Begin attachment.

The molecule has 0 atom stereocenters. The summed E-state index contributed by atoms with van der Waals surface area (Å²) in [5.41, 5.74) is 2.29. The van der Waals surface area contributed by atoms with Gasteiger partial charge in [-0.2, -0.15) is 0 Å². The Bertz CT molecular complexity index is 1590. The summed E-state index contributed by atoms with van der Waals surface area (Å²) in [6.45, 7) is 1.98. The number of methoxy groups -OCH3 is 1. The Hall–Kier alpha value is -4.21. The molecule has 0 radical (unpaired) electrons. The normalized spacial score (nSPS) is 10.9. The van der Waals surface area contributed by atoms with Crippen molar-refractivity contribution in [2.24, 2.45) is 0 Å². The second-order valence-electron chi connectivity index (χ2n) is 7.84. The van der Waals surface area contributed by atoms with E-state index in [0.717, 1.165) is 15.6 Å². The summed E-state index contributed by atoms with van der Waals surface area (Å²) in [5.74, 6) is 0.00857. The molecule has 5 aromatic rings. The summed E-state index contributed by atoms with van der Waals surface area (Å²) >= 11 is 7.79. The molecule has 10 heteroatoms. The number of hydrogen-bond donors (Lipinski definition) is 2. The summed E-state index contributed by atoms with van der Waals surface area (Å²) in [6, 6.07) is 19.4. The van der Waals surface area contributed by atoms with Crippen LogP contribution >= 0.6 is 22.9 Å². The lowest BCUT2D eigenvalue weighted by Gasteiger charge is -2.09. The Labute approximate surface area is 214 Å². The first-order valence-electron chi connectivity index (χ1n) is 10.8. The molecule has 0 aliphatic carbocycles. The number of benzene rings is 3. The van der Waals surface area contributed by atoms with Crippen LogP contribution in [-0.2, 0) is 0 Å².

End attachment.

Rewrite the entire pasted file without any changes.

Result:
The molecule has 0 atom stereocenters. The summed E-state index contributed by atoms with van der Waals surface area (Å²) in [5.41, 5.74) is 2.29. The van der Waals surface area contributed by atoms with Gasteiger partial charge in [-0.2, -0.15) is 0 Å². The Bertz CT molecular complexity index is 1590. The summed E-state index contributed by atoms with van der Waals surface area (Å²) in [6.45, 7) is 1.98. The number of methoxy groups -OCH3 is 1. The Hall–Kier alpha value is -4.21. The molecule has 0 radical (unpaired) electrons. The normalized spacial score (nSPS) is 10.9. The van der Waals surface area contributed by atoms with Crippen molar-refractivity contribution in [2.24, 2.45) is 0 Å². The second-order valence-electron chi connectivity index (χ2n) is 7.84. The van der Waals surface area contributed by atoms with E-state index in [0.717, 1.165) is 15.6 Å². The summed E-state index contributed by atoms with van der Waals surface area (Å²) in [5.74, 6) is 0.00857. The molecule has 5 aromatic rings. The summed E-state index contributed by atoms with van der Waals surface area (Å²) >= 11 is 7.79. The molecule has 10 heteroatoms. The number of hydrogen-bond donors (Lipinski definition) is 2. The summed E-state index contributed by atoms with van der Waals surface area (Å²) in [6, 6.07) is 19.4. The van der Waals surface area contributed by atoms with Crippen LogP contribution >= 0.6 is 22.9 Å². The lowest BCUT2D eigenvalue weighted by Gasteiger charge is -2.09. The Labute approximate surface area is 214 Å². The first-order valence-electron chi connectivity index (χ1n) is 10.8. The molecule has 0 aliphatic carbocycles. The number of benzene rings is 3. The van der Waals surface area contributed by atoms with Crippen LogP contribution in [-0.2, 0) is 0 Å².